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Court of Appeals of Ohio, Eighth District, Cuyahoga County.

UBS FINANCIAL SERVICES, INC., Plaintiff-Appellee v. Albert LACAVA, et al., Defendants-Appellants

No. 106260

Decided: August 16, 2018

BEFORE: Jones, J., Boyle, P.J., and Celebrezze, J. Albert Lacava, pro se, 59 Brandywine Drive, Hudson, Ohio 44236, For Albert Lacava. Joseph S. Simms, Robert D. Barr, Christine M. Cooper, Amy A. Jeffries, Koehler Fitzgerald, L.L.C., 1301 East Ninth Street, 3330 Erieview Tower, Cleveland, Ohio 44114, For UBS Financial Services, Inc. Joseph J. Triscaro, Triscaro & Associates, Ltd., 6325 Cochran Road, Suite 8, Solon, Ohio 44139, Carol Dillon Horvath, P.O. Box 42044, Middleburg Heights, Ohio 44130, For Mary Ellen Lacava and Assurance Investment Management, L.L.C. Huntington National Bank, pro se, 7 Easton Oval, ATTN: Legal Department EA2W34, Columbus, Ohio 43219, For Huntington National Bank. Northwest Bank, pro se, ATTN: Product Support Services, 100 Liberty Street, Warren, Pennsylvania 16365, For Northwest Bank. JP Morgan Chase Bank NA, pro se, Court Orders and Levies Department, P.O. Box 183164, Columbus, Ohio 43218, For JP Morgan Chase Bank NA.


{¶ 1} Defendant-appellant Albert Lacava (“Lacava”), pro se, appeals from the trial court's July 28, 2017 decision granting summary judgment in favor of plaintiff-appellee UBS Financial Services, Inc.1 For the reasons that follow, we affirm.

I. Factual and Procedural History

{¶ 2} In September 2016, UBS initiated this action against Lacava, his wife Mary Ellen Lacava (“Mary Ellen”), and Assurance Investment Management, L.L.C. (“AIM”). The gravamen of the complaint was that Lacava, who had previously been an employee of UBS, fraudulently transferred to Mary Ellen the majority of his interest in AIM, which was an investment company he started after being terminated from UBS, in order to avoid a $196,963.89 judgment UBS had obtained against him. The specific facts leading up to UBS's complaint are as follows.

{¶ 3} Lacava was employed at UBS from 2004 through 2008, when the company terminated him. At the start of his employment with the company, UBS gave Lacava a “recruiting note.” When the company terminated his employment, it sought immediate repayment of the note.

{¶ 4} In December 2008, Lacava filed a statement of claim with the Financial Industry Regulation Authority (“FINRA”) against UBS and some UBS employees. UBS answered the claim and counterclaimed. Arbitration hearings were held in Cleveland on the matter in December 2009 and February 2010. On February 9, 2010, a FINRA arbitration panel denied all of Lacava's claims against UBS and awarded UBS judgment on its counterclaim in the amount of $196,963.89.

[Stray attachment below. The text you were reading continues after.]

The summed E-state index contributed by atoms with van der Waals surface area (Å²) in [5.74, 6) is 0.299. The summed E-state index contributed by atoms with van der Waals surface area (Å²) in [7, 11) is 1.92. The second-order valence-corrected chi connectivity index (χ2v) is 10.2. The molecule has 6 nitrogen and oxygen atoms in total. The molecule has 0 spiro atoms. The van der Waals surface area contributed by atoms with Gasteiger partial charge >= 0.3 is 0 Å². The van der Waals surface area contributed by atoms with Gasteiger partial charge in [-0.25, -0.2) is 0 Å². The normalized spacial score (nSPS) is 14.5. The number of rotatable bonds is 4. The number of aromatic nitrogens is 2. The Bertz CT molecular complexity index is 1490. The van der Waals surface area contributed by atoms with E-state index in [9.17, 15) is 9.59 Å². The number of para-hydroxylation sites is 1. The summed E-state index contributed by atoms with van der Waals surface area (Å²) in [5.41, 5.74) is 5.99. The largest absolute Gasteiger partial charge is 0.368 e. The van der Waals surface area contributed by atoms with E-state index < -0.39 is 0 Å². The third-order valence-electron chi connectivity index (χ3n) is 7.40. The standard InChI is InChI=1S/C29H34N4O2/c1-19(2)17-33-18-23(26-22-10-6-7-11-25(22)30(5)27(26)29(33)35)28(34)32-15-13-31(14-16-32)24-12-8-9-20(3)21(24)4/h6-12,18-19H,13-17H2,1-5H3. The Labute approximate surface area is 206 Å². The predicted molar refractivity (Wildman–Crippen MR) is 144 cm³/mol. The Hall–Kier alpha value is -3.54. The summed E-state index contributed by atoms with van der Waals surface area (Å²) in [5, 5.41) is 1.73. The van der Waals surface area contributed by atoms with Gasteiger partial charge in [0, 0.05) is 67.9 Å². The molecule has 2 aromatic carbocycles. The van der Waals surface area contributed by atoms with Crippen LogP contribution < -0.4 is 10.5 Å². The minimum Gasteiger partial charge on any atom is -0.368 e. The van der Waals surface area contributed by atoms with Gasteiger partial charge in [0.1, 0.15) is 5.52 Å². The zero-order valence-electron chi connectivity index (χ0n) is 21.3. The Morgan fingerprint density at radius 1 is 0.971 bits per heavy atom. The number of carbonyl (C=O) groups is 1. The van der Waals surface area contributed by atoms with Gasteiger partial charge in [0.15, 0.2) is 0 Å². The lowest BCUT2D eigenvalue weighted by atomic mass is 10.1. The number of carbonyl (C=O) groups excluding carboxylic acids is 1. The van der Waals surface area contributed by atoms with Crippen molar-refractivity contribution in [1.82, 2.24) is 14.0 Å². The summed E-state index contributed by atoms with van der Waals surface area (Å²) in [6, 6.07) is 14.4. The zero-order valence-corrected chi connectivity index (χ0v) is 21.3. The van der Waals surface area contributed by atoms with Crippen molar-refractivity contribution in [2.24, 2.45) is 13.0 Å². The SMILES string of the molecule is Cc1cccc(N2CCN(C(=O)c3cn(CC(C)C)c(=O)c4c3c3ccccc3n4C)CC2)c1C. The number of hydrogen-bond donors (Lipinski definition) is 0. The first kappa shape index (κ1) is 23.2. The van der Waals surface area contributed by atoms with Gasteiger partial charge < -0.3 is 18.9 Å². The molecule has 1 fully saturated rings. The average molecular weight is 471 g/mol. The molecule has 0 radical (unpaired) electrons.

{¶ 5} In April 2010, UBS filed an application in the Cuyahoga County Court of Common Pleas seeking confirmation of the arbitration award. See Cuyahoga C.P. No. CV-10-723001. Lacava failed to answer or otherwise respond to the application, and UBS was granted a default judgment against him.

{¶ 6} Meanwhile, as mentioned, Lacava had started AIM, which was registered with the Ohio Secretary of State in August 2008. Under the 2008 operating agreement, Lacava was AIM's sole member, with full management rights, and was entitled to all of its profits and cash proceeds. In 2009, Lacava entered into an “amended and restated” operating agreement; he still retained control and was entitled to all profits and cash proceeds.

{¶ 7} In January 2010, approximately two weeks before the FINRA arbitration proceedings concluded, Lacava entered into a “second amended and restated” operating agreement. Under the second amended operating agreement, Lacava transferred to Mary Ellen 94.8 percent of his ownership interest in AIM. Lacava did not receive any compensation for the ownership interest he transferred to Mary Ellen.

{¶ 8} The record further demonstrates that in 2010 Mary Ellen transferred $140,000 into AIM as a capital contribution, but Lacava did not receive any of those funds as consideration for the transfer of ownership. That same year, Mary Ellen withdrew $182,385 in distributions from AIM, while Lacava received only nominal distributions. Also in 2010, Mary Ellen received $51,407 in ordinary business income from AIM. She continued to receive substantial distributions and/or income from the company. And, on the other hand, Lacava, despite being employed by AIM, did not. But the record shows that the AIM account was used for what appeared to be personal business transactions, such as for utility bills, groceries, restaurants, and veterinary bills. At all relevant times, Lacava remained the sole adviser for AIM, as well as its president and chief compliance officer.